Before "Mork & Mindy" sputtered out to declining ratings, Mr. Williams was already starring in films. His intended break-out role, in the Robert Altman-directed "Popeye," failed with critics and audiences. But his turns in the film version of John Irving's novel "The World According to Garp" and Paul Mazursky's Soviet-fish-out-of-water story, "Moscow on the Hudson," brought him critical respect as an actor. It wasn't until 1986's "Good Morning, Vietnam," however, that he achieved solid success as a film star. The movie, directed by Barry Levinson, was a bittersweet mix of comedy and drama that cast him as a wartime disc jockey whose jocularity brought a little light into the lives of Vietnam soldiers. He received his first Oscar nomination for the part.
Another Oscar nod came with 1989's "Dead Poets Society," in which he played an inspiring 1950s English teacher. Unlike Mr. Williams' previous film turns, the Peter Weir film was a straight-ahead melodrama, though the actor did manage to inject a few laughs with impromptu impersonations of Marlon Brando and other actors performing Shakespeare. Thereafter, Mr. Williams asserted himself more as a serious actor, playing a doctor in "Awakenings" and a suffering homeless man in the surreal "The Fisher King" (another Oscar nomination).
He had a comic triumph as the antic animated genie in Disney's "Aladdin," another playing a middle-aged female nanny in "Mrs. Doubtfire," and a third playing half of a gay couple playing straight in "The Birdcage." All three were box office hits. He finally won the Oscar for his tough-love psychologist in Gus Van Sant's "Good Will Hunting" in 1997. He had his failures as well, and, following "Good Will Hunting," was often accused by critics as favoring material that leaned toward the sentimental and bathetic. Other film credits of this period included "Patch Adams," "Jack," "Bicentennial Man," "Being Human," "Jakob the Liar."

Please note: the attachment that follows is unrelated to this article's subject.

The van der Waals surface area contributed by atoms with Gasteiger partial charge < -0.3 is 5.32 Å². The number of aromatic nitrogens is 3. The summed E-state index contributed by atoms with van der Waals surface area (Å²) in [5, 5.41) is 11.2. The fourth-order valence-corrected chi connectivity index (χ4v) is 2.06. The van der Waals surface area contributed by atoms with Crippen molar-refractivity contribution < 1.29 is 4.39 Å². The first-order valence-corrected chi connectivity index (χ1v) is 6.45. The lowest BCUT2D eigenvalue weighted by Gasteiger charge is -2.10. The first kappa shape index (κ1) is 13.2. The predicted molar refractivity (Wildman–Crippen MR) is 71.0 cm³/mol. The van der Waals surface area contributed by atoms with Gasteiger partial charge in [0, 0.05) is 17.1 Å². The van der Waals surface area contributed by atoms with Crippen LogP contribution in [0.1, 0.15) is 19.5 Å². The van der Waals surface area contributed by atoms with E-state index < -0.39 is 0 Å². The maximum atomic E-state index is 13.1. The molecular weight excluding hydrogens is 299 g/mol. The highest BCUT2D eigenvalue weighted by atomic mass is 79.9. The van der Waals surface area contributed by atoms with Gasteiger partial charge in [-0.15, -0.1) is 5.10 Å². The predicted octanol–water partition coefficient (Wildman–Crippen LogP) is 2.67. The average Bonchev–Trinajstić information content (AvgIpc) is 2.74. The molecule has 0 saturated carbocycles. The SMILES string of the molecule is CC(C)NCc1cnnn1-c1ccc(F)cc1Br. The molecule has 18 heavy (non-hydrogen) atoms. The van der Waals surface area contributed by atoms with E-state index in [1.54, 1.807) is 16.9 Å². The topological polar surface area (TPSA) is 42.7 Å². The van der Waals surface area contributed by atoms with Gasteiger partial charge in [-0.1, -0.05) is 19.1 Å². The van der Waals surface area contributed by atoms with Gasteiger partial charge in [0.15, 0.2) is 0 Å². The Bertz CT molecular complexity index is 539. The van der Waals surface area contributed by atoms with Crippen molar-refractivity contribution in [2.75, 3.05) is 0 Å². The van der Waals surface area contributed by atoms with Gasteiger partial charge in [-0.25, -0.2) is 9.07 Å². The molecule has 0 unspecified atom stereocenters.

His career was peppered with returns to stand-up, many of these filmed. They included "An Evening With Robin Williams" (1982), "Robin Williams: Live on Broadway" (2002) and "Robin Williams: Weapons of Self Destruction." He was also a frequent guest on various talk shows and always arrived loaded for bear, virtually depended upon by the hosts and the studio audiences for a guaranteed ten minutes of electric, unpredictable entertainment.
Robin Williams struggled throughout his career with drug addiction. During his early years as a comedian, he was a frequent user of cocaine. (He once quipped, "Cocaine is God's way of telling you you are making too much money.") He called the death of his fellow comic and friend John Belushi a "wake-up call." Nonetheless, he lapsed into addiction again later in life. He entered rehab in 2006 to combat his drinking.
He was married three times and is survived by his wife, Susan Schneider, and three children from his previous two unions.